Fifteen and a bit years ago, I was a release engineering technical lead, responsible for the build and setup for a number of products. We used a commercial installer development tool for creating our MSI packages – of course we did, because there was no other choice. Licenses were expensive so were paid for and used by only the release engineering team. But we had development teams that wanted to avoid involving their release engineer for simple changes to their installers. They demonstrated that everything would work fine, because they could generate merge modules using this fancy new Visual Studio .vdproj setup project. I wasn’t thrilled with adding a few dozen single-file merge modules and it took almost no time at all to start intensely disliking .vdproj, or at least its output. “Installing a service requires custom actions? Oh hell no.”
While this whole scheme was being debated and discussed, the author of one of the Microsoft blogs I was following for Windows Installer knowledge posted about how he’d developed a “toolset” for building MSI packages. It was a build tool, used text as the source format, and explicitly supported “distributed setup development.” It was exactly what I needed at the time and the author said he planned to release it publicly very soon.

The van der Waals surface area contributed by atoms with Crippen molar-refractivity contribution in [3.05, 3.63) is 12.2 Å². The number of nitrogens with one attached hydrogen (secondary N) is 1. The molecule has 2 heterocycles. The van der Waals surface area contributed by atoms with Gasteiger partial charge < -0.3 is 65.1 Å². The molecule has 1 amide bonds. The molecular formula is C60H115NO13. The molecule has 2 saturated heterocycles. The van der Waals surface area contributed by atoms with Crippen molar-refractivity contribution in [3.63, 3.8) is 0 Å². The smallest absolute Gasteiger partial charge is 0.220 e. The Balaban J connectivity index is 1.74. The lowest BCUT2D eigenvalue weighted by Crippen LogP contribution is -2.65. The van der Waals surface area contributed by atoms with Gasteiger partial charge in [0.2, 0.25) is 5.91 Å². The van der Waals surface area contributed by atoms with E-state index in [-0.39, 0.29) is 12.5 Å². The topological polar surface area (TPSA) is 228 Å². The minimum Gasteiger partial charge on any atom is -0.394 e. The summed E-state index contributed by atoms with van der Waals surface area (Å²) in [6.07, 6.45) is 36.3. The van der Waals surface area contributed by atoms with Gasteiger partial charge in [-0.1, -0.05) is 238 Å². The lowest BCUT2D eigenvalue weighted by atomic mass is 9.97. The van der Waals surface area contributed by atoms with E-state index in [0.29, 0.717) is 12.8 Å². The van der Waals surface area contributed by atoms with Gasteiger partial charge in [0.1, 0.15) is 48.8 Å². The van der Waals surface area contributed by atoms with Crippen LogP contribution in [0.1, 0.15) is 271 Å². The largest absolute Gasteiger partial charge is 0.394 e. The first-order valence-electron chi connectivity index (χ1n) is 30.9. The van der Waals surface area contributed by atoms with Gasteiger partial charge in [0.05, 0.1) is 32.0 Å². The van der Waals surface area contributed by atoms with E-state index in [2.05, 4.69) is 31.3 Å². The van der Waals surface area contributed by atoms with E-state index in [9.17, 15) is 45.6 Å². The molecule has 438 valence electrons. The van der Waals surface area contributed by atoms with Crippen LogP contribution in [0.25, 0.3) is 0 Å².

Of course, Rob was that author and WiX was released a few months later, 15 years ago today. And, oh yeah, it also happened to be Microsoft’s first open-source project.
A few months after that I ended up interviewing at Microsoft and accepting an offer to move across the country to Seattle. A few months after that, I sat in on my first WiX meeting. A few months after that, I’m regularly attending WiX Working Group (aka “WiX Night”) meetings at Rob’s house to work on WiX itself. A few months after that, I submit my first “big” feature – the WixUI dialog library. A few months after that, well, time passes and I’ve been at FireGiant now for just over four years, supporting our customers with their use of WiX and Windows Installer, Appx and MSIX, drivers and protected services, and some very pretty bootstrapper applications, just to keep things interesting.
Naturally, Rob also wrote about WiX’s 15th anniversary. Read it on FireGiant’s blog.